The culture shock that you may feel, whilst reading that statement, would not be unlike the culture shock that audiences in the mid-1990s felt, when faced with an unusual hispanic brand of professional wrestling, that was just beginning to make a muffled noise, in the United States. Audiences, at that time, had an initial repulsion to the concept of what is now fondly remembered as “Extreme Lucha Libre”. This bold innovation, from the genius mind of ECW booker Paul Heyman, was to, eventually, be mimicked by the larger WCW and in turn Vince McMahon’s WWE. The growing phenomenon would go on to make a global cashcow of the tiny, masked, silent Rey Mysterio.

The purpose of a new Women of Honor division would be to, not only, challenge the popular perception of female wrestling but, also, to nurture this bright young generation of stars. In doing so, it would create a stronger foundation on which to build the future of, what is currently, a stagnant, unfashionable industry.

No modern day company is better placed to begin such a trend than Ring of Honor – ECW’s modern day counterpart.



The current benchmark, in North American women’s wrestling, is the aforementioned SHIMMER promotion. For many reasons it could, in truth, be difficult for ROH management to replicate the high standards of SHIMMER, when constructing a prospective Women of Honor Division.

One of the main stumbling blocks, that this theoretical division could face, would be geography.

SHIMMER, itself, has evolved, over the course of it’s six-year existance, into a truly international organisation. The Chicago-based federation currently attracts talent from as far and wide as the American West Coast, Texas, Japan, Canada, Mexico, Australia and Europe. SHIMMER’s unique business model facilitates this practice. The company tapes eight DVDs a year, over the course of only two weekends’ worth of tapings. Thus saving money on flights, accomodation and other expenses.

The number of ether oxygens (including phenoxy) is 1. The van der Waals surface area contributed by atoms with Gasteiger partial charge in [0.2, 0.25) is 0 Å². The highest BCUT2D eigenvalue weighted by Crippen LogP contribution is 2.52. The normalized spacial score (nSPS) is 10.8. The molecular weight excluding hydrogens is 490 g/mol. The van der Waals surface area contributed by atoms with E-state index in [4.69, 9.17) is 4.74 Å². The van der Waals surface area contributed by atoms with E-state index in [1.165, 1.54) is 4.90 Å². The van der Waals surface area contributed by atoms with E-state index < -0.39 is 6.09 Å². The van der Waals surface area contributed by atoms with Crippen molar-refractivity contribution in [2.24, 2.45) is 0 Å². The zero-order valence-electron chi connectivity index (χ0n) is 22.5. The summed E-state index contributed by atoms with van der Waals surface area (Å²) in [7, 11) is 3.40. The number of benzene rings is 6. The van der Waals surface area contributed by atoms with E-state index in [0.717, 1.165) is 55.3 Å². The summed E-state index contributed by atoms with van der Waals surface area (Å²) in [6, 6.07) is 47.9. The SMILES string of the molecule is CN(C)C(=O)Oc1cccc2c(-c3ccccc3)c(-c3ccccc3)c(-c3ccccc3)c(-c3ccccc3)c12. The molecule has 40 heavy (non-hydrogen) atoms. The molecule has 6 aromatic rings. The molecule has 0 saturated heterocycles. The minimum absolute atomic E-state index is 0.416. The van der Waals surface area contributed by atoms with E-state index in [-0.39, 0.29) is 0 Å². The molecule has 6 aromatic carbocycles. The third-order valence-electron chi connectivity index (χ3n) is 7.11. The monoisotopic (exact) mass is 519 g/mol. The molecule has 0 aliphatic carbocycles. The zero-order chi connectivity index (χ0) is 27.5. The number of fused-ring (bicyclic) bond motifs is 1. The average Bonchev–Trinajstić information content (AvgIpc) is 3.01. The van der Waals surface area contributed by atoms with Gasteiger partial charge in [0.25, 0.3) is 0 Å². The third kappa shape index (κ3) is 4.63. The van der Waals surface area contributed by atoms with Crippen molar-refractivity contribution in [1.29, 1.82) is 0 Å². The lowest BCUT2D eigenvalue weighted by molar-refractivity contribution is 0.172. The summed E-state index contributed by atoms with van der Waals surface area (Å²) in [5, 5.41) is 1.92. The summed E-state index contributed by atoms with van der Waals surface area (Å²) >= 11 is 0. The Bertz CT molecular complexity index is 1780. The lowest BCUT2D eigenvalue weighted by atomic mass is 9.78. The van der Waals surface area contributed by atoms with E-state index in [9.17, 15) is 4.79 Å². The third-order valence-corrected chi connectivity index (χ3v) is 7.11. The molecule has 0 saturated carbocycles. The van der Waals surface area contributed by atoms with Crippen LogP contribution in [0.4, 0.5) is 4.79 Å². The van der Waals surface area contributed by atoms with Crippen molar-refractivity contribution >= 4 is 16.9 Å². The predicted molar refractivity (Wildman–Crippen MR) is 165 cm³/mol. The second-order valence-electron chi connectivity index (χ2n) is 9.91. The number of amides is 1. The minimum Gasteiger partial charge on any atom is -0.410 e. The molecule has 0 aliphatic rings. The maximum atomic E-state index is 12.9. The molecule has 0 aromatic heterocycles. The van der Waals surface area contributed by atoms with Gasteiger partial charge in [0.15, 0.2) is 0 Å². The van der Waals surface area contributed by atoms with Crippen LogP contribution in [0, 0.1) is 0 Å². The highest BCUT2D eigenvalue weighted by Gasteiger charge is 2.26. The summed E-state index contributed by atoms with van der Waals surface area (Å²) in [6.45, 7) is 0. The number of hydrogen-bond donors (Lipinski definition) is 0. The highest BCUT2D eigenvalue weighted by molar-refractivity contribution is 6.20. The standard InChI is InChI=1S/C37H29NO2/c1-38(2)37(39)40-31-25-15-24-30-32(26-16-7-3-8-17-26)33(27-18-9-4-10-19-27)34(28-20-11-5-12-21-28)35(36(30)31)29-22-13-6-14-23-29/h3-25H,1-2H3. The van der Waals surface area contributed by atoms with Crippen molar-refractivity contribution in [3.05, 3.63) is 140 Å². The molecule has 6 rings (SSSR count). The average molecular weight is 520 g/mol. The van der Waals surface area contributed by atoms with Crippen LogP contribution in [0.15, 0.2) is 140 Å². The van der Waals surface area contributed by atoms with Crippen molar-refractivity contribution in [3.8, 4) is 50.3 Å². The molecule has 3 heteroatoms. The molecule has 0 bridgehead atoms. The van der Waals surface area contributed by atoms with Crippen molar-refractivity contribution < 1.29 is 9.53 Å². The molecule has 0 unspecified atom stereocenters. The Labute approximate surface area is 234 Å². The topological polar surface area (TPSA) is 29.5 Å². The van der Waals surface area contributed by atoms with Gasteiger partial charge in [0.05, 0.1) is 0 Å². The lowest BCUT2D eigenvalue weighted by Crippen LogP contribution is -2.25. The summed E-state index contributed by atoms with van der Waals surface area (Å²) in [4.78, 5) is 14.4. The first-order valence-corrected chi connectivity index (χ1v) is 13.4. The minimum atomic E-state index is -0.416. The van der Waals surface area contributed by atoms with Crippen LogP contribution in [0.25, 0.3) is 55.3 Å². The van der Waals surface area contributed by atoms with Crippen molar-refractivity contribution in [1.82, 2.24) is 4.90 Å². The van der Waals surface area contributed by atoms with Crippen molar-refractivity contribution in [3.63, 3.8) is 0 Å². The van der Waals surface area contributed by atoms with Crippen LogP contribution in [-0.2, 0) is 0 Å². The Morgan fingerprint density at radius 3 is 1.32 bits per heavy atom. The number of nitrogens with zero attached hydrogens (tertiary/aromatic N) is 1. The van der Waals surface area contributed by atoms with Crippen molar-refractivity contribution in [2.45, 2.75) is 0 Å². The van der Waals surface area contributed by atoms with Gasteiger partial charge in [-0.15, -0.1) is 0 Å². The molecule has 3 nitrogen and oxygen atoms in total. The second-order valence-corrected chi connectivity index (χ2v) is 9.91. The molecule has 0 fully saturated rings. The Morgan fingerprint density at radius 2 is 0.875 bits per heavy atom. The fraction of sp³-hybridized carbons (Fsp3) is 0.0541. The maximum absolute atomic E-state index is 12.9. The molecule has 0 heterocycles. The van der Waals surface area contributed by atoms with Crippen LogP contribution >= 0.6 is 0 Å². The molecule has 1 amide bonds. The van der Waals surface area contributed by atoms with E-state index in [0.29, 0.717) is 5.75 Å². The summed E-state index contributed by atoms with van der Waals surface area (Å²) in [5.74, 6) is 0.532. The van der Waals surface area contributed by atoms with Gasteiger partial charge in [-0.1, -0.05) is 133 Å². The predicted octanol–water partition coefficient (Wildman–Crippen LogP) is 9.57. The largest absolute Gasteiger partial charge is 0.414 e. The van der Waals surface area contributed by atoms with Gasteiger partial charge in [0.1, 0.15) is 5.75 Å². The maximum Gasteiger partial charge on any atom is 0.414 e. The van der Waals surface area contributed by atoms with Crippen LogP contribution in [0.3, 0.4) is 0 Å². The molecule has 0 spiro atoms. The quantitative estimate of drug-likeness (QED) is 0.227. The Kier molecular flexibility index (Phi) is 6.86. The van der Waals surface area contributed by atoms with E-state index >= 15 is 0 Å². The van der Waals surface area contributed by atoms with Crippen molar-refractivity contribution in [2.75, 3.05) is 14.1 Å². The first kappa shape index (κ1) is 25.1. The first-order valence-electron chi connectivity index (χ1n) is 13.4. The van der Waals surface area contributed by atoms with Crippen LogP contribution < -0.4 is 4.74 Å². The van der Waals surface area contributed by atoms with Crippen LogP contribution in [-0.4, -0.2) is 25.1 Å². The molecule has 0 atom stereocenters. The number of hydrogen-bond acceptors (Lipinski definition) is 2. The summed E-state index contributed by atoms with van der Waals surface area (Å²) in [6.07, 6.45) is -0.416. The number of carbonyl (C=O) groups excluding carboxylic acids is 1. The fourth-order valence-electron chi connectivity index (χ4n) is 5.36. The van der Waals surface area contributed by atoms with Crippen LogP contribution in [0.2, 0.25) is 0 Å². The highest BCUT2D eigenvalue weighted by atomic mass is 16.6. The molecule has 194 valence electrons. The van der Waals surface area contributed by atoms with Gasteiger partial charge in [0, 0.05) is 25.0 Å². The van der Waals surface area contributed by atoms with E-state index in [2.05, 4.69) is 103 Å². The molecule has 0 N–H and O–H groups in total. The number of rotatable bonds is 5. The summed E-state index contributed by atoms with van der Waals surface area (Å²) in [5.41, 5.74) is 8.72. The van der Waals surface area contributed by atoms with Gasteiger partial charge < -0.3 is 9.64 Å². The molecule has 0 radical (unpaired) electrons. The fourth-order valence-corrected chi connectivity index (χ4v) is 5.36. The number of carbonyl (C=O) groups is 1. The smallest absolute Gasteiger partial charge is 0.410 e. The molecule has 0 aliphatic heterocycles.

Ring of Honor, on the other hand, is known for running around 30 shows a year, in various different locations, primarily in the North East of the United States and also in South Eastern Canada. It may, therefore, be too much to expect female talent to be flown in, from far flung parts of the world, on a regular basis. ROH has rarely flown-in any wrestlers from outside of America’s North East, since the beginning of the recession era.

Another way in which the division may have to differ from SHIMMER is in it’s style of wrestling.

SHIMMER is, predominantly, known for it’s colourful characters and focus on fun. The ROH women’s division would, in this writer’s opinion, need to replicate the traditional ROH hard-hitting, high workrate style more closely. Finding a balance, between presenting a super serious product and showcasing the unique qualities of female wrestling, would be vital.

When piecing together the roster, ROH’s top brass would face the task of identifying women that are based within the company’s catchment area, who can get over whilst working this hybrid style.

Keep an eye on in the coming days, for Part Two of ‘Creative Direction: Women of Honor’, in which Dave will outline the talent that he would select, to form the initial core of the WOH Division.

Dave Wood

Dave is a former member of the ROHWorld team who wrote feature articles on a semi-regular basis.